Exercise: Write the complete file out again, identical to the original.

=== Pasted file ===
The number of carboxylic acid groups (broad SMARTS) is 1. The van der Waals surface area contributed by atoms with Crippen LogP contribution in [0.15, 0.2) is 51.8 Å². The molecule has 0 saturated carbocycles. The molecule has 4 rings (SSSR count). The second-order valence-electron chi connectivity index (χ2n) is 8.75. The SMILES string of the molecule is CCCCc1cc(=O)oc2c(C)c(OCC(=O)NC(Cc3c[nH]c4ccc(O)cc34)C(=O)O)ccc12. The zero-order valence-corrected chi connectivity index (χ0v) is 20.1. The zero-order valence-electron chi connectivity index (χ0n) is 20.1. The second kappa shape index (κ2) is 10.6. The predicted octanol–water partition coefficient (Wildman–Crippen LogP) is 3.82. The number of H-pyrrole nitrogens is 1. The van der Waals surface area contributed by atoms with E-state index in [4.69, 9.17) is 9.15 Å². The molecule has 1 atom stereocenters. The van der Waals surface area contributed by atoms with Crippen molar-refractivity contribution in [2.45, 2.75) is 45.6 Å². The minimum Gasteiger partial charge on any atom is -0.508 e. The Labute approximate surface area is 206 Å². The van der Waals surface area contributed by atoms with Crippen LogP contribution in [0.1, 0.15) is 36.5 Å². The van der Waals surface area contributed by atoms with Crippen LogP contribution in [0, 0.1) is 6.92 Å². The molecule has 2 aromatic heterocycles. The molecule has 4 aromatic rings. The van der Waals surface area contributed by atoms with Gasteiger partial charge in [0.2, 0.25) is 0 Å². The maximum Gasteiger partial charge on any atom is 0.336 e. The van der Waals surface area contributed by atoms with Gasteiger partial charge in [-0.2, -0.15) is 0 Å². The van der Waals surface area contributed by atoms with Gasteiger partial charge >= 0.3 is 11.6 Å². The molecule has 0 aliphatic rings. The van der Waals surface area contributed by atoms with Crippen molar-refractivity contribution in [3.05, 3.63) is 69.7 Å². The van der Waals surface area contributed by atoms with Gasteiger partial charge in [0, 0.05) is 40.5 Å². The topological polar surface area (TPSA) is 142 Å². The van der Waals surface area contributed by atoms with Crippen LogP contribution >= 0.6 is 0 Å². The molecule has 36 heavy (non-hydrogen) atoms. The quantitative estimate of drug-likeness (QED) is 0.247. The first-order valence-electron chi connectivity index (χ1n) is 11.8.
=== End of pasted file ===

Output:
The number of carboxylic acid groups (broad SMARTS) is 1. The van der Waals surface area contributed by atoms with Crippen LogP contribution in [0.15, 0.2) is 51.8 Å². The molecule has 0 saturated carbocycles. The molecule has 4 rings (SSSR count). The second-order valence-electron chi connectivity index (χ2n) is 8.75. The SMILES string of the molecule is CCCCc1cc(=O)oc2c(C)c(OCC(=O)NC(Cc3c[nH]c4ccc(O)cc34)C(=O)O)ccc12. The zero-order valence-corrected chi connectivity index (χ0v) is 20.1. The zero-order valence-electron chi connectivity index (χ0n) is 20.1. The second kappa shape index (κ2) is 10.6. The predicted octanol–water partition coefficient (Wildman–Crippen LogP) is 3.82. The number of H-pyrrole nitrogens is 1. The van der Waals surface area contributed by atoms with E-state index in [4.69, 9.17) is 9.15 Å². The molecule has 1 atom stereocenters. The van der Waals surface area contributed by atoms with Crippen molar-refractivity contribution in [2.45, 2.75) is 45.6 Å². The minimum Gasteiger partial charge on any atom is -0.508 e. The Labute approximate surface area is 206 Å². The van der Waals surface area contributed by atoms with Crippen LogP contribution in [0.1, 0.15) is 36.5 Å². The van der Waals surface area contributed by atoms with Crippen LogP contribution in [0, 0.1) is 6.92 Å². The molecule has 2 aromatic heterocycles. The molecule has 4 aromatic rings. The van der Waals surface area contributed by atoms with Gasteiger partial charge in [0.2, 0.25) is 0 Å². The maximum Gasteiger partial charge on any atom is 0.336 e. The van der Waals surface area contributed by atoms with Gasteiger partial charge in [-0.2, -0.15) is 0 Å². The van der Waals surface area contributed by atoms with Gasteiger partial charge >= 0.3 is 11.6 Å². The molecule has 0 aliphatic rings. The van der Waals surface area contributed by atoms with Crippen molar-refractivity contribution in [3.05, 3.63) is 69.7 Å². The van der Waals surface area contributed by atoms with Gasteiger partial charge in [0, 0.05) is 40.5 Å². The topological polar surface area (TPSA) is 142 Å². The van der Waals surface area contributed by atoms with Crippen LogP contribution >= 0.6 is 0 Å². The molecule has 36 heavy (non-hydrogen) atoms. The quantitative estimate of drug-likeness (QED) is 0.247. The first-order valence-electron chi connectivity index (χ1n) is 11.8.